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Milosevic & Others - The Indictment
Tribunal for the former Yugoslavia (ICTY) announced the indictment of, and
issued warrants of arrests against: Slobodan Milosevic, the President of
the Federal Republic of Yugoslavia; Milan Milutinovic, the President of
Serbia; Nikola Sainovic, Deputy Prime Minister of the FRY; Dragoljub
Ojdanic, Chief of Staff of the Yugoslav Army; Vlajko Stojiljkovic, Minister
of Internal Affairs of Serbia.
Probably no other indictment in the history of justice has ever enjoyed
such instant and global publicity. Its announcement was relayed live on
several global and continental TV channels. The text of the indictment was
instantly made available on dozens of human rights internet websites, and
the news of indictment was splashed across cover pages of the print media
across the world, with one notable exception: the Federal Republic of
Yugoslavia, or Serbia, to be precise.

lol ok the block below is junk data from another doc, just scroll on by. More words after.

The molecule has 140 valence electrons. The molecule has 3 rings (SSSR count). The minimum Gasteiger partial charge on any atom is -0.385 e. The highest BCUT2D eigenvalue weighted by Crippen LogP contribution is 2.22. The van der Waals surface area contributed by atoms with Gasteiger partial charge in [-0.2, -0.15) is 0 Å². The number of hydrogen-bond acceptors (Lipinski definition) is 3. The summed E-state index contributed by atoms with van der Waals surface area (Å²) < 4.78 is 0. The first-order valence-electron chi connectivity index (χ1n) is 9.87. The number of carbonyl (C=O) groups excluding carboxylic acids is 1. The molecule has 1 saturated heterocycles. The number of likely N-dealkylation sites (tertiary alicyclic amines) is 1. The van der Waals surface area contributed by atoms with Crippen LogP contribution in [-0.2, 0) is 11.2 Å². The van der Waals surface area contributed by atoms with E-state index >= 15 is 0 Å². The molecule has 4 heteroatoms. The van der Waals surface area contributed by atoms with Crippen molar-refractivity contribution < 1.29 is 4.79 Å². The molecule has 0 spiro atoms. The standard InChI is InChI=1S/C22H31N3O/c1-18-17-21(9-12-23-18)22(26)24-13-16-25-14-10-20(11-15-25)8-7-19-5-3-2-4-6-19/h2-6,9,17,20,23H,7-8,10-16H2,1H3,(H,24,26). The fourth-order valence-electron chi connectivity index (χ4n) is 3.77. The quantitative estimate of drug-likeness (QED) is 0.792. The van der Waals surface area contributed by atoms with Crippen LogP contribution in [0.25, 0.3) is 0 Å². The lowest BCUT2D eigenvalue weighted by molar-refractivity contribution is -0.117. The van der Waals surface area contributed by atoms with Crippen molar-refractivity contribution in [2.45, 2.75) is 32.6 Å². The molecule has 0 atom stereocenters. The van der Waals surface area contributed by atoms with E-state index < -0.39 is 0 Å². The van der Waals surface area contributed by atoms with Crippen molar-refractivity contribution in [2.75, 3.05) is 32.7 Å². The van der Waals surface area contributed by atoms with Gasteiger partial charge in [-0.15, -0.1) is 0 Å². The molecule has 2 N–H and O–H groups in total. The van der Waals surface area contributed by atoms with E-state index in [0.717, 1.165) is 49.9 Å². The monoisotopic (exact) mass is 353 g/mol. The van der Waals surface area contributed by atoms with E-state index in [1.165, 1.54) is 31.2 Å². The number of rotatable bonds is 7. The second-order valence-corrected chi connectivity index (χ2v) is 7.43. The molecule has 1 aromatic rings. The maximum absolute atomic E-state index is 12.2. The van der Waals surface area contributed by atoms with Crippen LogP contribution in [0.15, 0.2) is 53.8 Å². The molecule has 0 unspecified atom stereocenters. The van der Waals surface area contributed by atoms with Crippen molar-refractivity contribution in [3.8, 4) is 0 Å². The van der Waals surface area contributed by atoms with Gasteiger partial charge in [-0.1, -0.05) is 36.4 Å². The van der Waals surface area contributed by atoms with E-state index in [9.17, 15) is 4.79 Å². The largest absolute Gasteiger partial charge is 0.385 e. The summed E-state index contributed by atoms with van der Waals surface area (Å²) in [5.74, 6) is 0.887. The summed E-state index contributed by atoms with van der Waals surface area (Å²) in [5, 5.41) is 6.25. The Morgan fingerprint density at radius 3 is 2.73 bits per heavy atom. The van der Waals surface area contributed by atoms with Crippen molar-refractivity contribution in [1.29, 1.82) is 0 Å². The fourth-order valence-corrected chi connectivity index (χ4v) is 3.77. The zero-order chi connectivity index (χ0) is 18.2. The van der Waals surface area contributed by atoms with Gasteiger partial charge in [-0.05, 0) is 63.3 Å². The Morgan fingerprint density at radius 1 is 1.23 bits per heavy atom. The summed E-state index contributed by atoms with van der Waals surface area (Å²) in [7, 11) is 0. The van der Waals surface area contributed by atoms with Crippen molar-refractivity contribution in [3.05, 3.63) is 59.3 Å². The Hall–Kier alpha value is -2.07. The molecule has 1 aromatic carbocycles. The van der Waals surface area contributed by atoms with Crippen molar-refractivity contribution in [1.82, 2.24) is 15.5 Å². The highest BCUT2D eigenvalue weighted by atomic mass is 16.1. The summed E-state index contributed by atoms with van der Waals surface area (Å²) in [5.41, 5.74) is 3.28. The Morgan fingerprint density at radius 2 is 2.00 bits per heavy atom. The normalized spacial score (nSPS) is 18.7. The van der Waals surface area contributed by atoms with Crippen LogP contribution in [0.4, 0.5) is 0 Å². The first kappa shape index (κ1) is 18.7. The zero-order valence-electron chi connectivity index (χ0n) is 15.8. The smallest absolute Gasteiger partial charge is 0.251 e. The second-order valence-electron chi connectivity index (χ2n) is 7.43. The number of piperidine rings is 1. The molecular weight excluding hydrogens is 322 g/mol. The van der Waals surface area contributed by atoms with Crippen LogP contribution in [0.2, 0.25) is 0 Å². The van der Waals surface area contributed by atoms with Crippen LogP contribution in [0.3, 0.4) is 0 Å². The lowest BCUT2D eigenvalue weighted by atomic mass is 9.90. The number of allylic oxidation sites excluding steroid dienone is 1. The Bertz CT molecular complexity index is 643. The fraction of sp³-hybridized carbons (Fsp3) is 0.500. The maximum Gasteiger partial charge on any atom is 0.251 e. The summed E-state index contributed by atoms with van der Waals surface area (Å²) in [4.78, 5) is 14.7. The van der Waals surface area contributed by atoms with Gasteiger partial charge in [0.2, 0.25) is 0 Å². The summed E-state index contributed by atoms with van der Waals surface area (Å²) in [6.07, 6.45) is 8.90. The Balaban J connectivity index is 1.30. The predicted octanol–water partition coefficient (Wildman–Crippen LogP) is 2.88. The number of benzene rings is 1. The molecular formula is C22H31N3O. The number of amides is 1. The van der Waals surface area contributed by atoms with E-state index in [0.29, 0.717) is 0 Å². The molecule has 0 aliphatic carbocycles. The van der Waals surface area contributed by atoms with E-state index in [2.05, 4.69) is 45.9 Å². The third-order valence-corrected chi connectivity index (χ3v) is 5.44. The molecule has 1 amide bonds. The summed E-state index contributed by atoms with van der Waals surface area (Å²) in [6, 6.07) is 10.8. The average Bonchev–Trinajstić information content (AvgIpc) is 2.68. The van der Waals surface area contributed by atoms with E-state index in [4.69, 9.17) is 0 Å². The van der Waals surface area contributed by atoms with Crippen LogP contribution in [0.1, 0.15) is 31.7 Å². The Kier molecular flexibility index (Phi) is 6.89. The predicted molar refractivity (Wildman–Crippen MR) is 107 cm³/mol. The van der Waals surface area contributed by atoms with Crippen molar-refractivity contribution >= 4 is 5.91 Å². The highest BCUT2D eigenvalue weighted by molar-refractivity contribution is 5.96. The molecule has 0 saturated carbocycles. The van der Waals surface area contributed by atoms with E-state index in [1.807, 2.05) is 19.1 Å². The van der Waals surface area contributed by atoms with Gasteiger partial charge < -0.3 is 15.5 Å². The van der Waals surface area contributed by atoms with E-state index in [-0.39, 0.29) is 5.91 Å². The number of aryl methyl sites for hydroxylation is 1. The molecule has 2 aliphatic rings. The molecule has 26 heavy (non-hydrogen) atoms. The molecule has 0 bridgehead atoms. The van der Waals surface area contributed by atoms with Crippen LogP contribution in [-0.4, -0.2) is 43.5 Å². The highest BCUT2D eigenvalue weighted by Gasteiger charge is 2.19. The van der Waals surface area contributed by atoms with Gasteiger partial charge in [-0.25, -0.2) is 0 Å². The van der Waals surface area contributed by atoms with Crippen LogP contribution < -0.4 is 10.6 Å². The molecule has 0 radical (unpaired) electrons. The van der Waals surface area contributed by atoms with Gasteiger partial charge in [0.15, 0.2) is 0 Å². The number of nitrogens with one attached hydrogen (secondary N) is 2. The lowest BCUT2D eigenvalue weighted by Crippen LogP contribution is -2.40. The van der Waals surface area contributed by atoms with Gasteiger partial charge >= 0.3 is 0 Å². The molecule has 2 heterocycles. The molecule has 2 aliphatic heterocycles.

There is a reason for all this: the indictment is, we have all been told,
first in the history of this (or any other) international Tribunal to
charge an acting Head of State, during an on-going armed conflict, with the
commission of serious violations of international humanitarian law, i.e.
At least as the first co-accused - Slobodan Milosevic - is concerned, the
indictment has long been expected - ever since he as the then President of
Serbia was branded a "probable war criminal" in December 1992, by the then
US Acting Secretary of State, Lawrence Eagleberger. Foundations for the
Tribunal were laid half a year later, and its Prosecutors, first Richard
Goldstone and then the current incumbent, Louise Arbour, have been swearing
by the word that they would "climb the ladders of responsibility as high as
the evidence will lead them."
The main obstacle to that ascent, at least in the case of Milosevic, was
the so-called "legal chain of command". Milosevic was the Serbian President
at the time when "Serbia was not involved in war." If armed forces of the
former SFR Yugoslavia (Yugoslav People's Army, JNA) and the present
Yugoslavia (Army of Yugoslavia, VJ) were involved in atrocities committed
in the wars in Croatia and Bosnia and Herzegovina, this would normally only
indicate command responsibility of the leaders of Yugoslavia, not of
This, according to a prediction made by human rights lawyer Srdja Popovic,